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  • #16
    I had a Trav-a-dial. First on a mill, then on a lathe. They are better than nothing, but a DRO is waaay better. They are not nearly worth the asking price.
    Kansas City area

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    • #17
      Originally posted by MrWhoopee View Post
      I've been offered a Trav-a-dial by the widow of an old friend. I was planning to mount it on my SB Heavy 10, but then I saw this:
      https://www.ebay.com/itm/24-Digital-...sAAOSwl9BWHDIz

      I'm skeptical, but tempted. Anyone have experience?
      The accuracy is rather pitiful

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      • #18
        Originally posted by elf View Post
        The accuracy is rather pitiful

        There are two grades, at least there were when those were known as "igaging" products. One, when you worked out all the details, was probably good to somewhere between 4 and 7 thou error. The other was about half the error. Maybe.

        Not good enough for me.
        CNC machines only go through the motions

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        • #19
          Originally posted by Danl View Post
          I have that exact model. I opted for the 1um linear encoders, $18 additional each. Manual in Chinglese. Overall, not really comparable to the $1000+ brand name units, but certainly better than a modified caliper version.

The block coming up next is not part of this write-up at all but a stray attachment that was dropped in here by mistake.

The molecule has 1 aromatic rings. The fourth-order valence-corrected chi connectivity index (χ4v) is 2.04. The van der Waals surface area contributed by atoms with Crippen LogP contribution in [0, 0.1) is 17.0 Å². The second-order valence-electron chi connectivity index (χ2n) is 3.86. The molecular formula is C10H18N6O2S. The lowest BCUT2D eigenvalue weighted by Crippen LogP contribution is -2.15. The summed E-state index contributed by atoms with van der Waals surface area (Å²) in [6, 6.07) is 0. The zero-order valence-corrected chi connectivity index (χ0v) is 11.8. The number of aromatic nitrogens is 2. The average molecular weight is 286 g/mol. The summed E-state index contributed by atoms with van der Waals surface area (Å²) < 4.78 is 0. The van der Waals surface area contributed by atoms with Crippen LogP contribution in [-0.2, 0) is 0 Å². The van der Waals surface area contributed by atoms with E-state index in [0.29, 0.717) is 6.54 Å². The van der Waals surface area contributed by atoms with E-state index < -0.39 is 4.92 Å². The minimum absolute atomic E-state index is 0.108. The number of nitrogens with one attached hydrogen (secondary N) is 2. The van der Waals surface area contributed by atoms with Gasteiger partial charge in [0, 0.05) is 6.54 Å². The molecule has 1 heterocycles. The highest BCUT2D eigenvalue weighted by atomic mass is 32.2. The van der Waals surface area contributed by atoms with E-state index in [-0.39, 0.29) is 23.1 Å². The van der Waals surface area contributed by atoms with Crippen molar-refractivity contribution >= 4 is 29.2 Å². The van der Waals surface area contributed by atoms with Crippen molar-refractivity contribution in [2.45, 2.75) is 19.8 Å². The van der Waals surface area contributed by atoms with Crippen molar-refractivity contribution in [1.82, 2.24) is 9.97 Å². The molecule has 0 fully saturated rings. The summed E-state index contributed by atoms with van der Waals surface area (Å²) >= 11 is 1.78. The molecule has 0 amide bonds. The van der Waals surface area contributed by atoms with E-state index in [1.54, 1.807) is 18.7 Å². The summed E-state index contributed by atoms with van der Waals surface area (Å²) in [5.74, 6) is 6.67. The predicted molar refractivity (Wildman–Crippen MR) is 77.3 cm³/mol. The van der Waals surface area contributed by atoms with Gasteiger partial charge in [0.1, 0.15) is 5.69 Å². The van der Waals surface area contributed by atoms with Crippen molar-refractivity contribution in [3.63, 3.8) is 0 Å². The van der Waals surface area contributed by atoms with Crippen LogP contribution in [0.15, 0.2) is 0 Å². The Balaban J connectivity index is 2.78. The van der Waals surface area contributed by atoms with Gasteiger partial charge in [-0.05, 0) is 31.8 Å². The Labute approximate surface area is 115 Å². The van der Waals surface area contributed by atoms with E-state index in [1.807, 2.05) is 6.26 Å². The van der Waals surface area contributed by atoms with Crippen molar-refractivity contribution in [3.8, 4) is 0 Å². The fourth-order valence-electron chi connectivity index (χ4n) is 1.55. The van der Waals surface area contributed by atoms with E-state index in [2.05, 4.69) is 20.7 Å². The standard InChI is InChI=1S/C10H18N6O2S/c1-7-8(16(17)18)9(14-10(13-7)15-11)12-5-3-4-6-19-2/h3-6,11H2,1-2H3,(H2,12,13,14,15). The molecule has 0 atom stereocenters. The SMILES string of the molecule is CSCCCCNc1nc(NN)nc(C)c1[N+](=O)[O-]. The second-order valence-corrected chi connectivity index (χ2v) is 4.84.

Dan L
          so whats wrong with them in comparison? are they magnetic?

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          • #20
            Your eyes might be better than mine. I recently picked up a Kondia mill and it has one of those on the quill. I turned it on for the first time the other day. Not impressed. Very dim low contrast characters = super hard to read. In addition, the thing shuts off automatically after some short time (30 seconds?). And it interferes with the normal depth stop functionality.

            metalmagpie

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            • #21
              yeah, I have two similar ones on my lathe for a few years now.. Better than reading metric and guessing what it means. Accuracy pretty much depends on how well u manage to install them. The sensors do need protection from chips (u need to be able to clean them easily), and they seem to go thru batteries a little quick. Nothing terribly sophisticated, but they are usable and inexpensive.

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